Randy Moss has an infatuation, and it doesn’t involve Miss Kentucky.
We’ve known for quite some time that Moss enjoyed himself in New England. We know this because he told us after his abrupt departure from under the wings of Bill Belichick. He’s tired of playing those patriot games now, and he wants to come home.
Moss–who is an unrestricted free agent whenever such a thing exists–repeated his desire to be Tom Brady’s deep threat again while speaking to KFAN 1130-AM in Minneapolis.
Tony Bennett left his heart in San Francisco. Moss thinks he had the wrong coast.
“If you’re asking me where my heart and where I’m happy is, I love playing with Tom Brady. I love being coached by Bill Belichick,” Moss said.
Randy, are you just saying your heart is in New England, or is your heart really in New England? Because the rest of the league isn’t sure if your heart is anywhere near a football field.
The love story doesn’t end there. It never does with Moss. He continued, reminding us all that the NFL is a $9 billion business in his rant. It’s been nearly two hours since the last time I heard that jewel of information.
“I think that just the success as a wide receiver and everything that the New England Patriots stand for, you know, I’m a big fan of Bill Belichick’s. I really am, and not just on the field. I’m a fan of his off the field because, you know, the little grouchy man that you see on-camera is not what you see off-camera.
“And people say ‘Well, Moss, you got traded to Minnesota from New England!’ Well, I just told y’all this is a business, man. People have to understand the nature of the business. It’s not just a sport. The sport comes along with the business. If you really don’t think it’s a business, then why they sitting there, fighting over $9 billion?”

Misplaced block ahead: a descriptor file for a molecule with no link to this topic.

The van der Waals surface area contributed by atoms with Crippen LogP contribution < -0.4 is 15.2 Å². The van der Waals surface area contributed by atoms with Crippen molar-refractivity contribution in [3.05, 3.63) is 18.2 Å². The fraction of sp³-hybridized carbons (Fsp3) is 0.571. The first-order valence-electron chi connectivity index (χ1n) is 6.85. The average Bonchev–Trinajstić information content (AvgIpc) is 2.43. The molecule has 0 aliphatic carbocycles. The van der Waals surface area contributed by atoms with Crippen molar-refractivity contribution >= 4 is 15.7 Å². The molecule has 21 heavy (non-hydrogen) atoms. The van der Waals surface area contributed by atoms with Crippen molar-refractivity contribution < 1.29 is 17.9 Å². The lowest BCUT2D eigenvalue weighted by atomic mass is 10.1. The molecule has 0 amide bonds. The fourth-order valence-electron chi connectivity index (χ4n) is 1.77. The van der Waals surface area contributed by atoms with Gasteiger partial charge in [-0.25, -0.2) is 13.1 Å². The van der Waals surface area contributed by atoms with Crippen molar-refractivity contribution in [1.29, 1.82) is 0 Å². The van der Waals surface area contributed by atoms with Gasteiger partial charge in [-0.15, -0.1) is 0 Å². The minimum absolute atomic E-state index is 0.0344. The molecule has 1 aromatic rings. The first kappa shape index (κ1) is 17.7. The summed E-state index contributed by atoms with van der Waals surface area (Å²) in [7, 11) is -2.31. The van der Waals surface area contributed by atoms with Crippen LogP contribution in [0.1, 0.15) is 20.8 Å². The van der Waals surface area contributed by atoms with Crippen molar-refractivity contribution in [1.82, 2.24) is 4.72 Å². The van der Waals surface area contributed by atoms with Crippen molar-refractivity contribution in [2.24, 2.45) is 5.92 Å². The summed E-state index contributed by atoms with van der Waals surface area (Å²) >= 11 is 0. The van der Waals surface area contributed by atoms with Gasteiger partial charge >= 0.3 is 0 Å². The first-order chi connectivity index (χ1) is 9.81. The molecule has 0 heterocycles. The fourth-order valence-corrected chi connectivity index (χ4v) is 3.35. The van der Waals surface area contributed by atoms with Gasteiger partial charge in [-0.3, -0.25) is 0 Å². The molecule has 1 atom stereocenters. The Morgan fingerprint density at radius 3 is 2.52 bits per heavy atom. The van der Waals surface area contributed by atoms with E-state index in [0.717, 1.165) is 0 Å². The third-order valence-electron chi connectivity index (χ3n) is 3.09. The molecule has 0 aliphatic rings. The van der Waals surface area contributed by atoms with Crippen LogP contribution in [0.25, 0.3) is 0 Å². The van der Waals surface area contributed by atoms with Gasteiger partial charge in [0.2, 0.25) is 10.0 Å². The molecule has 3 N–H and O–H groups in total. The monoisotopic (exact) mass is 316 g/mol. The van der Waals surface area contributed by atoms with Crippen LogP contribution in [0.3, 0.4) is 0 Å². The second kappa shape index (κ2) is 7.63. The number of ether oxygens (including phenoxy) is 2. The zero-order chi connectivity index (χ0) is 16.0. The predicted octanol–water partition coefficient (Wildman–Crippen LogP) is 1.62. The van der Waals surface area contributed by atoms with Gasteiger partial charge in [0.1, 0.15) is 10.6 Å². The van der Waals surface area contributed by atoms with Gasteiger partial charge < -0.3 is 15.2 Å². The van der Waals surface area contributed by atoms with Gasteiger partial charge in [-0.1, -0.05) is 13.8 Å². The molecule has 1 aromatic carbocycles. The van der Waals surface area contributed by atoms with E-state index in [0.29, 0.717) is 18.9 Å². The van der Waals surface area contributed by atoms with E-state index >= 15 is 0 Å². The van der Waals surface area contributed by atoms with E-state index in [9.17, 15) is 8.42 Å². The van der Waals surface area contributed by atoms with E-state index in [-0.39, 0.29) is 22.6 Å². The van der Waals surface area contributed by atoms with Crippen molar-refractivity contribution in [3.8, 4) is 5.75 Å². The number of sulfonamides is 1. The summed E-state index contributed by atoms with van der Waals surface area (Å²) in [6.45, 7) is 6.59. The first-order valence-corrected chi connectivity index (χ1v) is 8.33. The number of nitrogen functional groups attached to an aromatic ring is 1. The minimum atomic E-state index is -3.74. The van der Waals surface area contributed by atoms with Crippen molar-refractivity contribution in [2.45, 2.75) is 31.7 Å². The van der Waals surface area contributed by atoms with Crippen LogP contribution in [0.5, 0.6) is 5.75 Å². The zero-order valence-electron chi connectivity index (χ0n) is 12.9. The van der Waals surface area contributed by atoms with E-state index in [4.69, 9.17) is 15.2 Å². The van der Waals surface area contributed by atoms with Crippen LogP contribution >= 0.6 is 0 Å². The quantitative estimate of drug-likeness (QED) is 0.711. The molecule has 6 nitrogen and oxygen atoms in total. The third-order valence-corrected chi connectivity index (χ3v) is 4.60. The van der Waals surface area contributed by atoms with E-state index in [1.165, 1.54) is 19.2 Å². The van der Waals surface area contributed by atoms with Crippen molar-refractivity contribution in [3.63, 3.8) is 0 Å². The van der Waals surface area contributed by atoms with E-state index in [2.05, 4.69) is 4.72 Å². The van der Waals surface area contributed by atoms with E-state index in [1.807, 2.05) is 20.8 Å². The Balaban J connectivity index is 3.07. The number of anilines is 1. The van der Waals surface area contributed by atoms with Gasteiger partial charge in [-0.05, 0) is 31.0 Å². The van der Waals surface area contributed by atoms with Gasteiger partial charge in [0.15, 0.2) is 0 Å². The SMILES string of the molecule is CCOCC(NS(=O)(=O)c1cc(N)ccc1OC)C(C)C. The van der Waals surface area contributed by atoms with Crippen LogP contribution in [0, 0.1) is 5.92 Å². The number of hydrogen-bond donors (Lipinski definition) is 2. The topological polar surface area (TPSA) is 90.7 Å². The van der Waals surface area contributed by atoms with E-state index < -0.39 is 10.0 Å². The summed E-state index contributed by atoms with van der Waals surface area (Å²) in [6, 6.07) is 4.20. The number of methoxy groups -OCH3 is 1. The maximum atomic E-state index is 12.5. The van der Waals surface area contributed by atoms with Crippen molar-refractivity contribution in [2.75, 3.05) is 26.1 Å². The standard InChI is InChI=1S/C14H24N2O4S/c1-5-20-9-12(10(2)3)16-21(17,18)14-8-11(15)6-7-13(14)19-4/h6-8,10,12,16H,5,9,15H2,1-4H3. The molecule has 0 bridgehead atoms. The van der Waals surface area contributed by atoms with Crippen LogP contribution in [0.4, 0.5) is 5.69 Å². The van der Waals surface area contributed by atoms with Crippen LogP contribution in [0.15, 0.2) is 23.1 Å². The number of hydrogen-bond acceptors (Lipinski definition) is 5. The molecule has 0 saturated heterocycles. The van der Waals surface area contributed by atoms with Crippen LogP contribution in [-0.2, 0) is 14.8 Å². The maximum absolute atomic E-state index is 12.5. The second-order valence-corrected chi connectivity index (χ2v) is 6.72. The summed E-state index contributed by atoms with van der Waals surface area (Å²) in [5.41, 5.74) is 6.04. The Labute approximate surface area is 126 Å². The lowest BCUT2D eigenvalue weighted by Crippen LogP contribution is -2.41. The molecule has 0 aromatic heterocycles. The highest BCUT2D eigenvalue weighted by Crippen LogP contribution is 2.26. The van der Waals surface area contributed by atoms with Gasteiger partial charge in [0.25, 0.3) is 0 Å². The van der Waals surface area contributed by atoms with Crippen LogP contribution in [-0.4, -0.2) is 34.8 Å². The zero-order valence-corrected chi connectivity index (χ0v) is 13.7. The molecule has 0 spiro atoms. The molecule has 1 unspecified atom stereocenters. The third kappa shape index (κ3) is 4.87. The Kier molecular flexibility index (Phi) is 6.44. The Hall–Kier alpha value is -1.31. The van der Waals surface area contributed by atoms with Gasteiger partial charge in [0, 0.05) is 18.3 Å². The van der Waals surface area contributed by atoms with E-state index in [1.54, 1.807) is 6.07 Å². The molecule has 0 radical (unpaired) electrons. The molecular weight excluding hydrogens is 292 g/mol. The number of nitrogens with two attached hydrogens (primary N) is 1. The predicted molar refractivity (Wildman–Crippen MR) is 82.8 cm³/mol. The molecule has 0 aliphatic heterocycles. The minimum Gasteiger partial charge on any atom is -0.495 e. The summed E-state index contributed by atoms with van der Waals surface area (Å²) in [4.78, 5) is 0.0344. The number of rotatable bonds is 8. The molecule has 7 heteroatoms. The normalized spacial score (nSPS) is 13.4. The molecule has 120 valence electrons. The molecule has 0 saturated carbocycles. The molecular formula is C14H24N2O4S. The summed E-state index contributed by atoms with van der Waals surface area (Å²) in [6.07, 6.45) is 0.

Just one year ago, Moss was still among the game’s elite receivers. He finished with 1,264 yards and 13 touchdowns in 2009. He was 33 years old heading into what would become his final season with the Patriots, so a decline was expected. But Moss did much more than merely decline; he did his best imitation of Homer Simpson trying to jump the Grand Canyon.
In a tumultuous season that saw him exit New England before being banished from Minnesota and finally landing in Tennessee, Moss had just 28 receptions for 393 yards and five touchdowns. If his total numbers look bad, consider some of his splits. Moss went four games without a single reception, including a five game stretch to end the season in which he had only two catches for 31 yards.
The Titans are done with Moss after their failed experiment. But teams have seen a similar scientific recipe work just fine this past season with another veteran diva receiver. A 37-year-old Terrell Owens likely would have eclipsed 1,000 yards had his season not been cut short with an injury, and his production came despite his presence on a crumbling Bengals team.
So there’s a team out there willing to take a chance on Moss whenever football is played again, but it’s difficult to image why. There’s still speed in those legs, even at Moss’ advanced age. But his problem isn’t physical, it’s mental.
That team won’t be the Patriots either. New England went 11-1 without Moss this season and whatever is left in his legs, and without his malcontent act.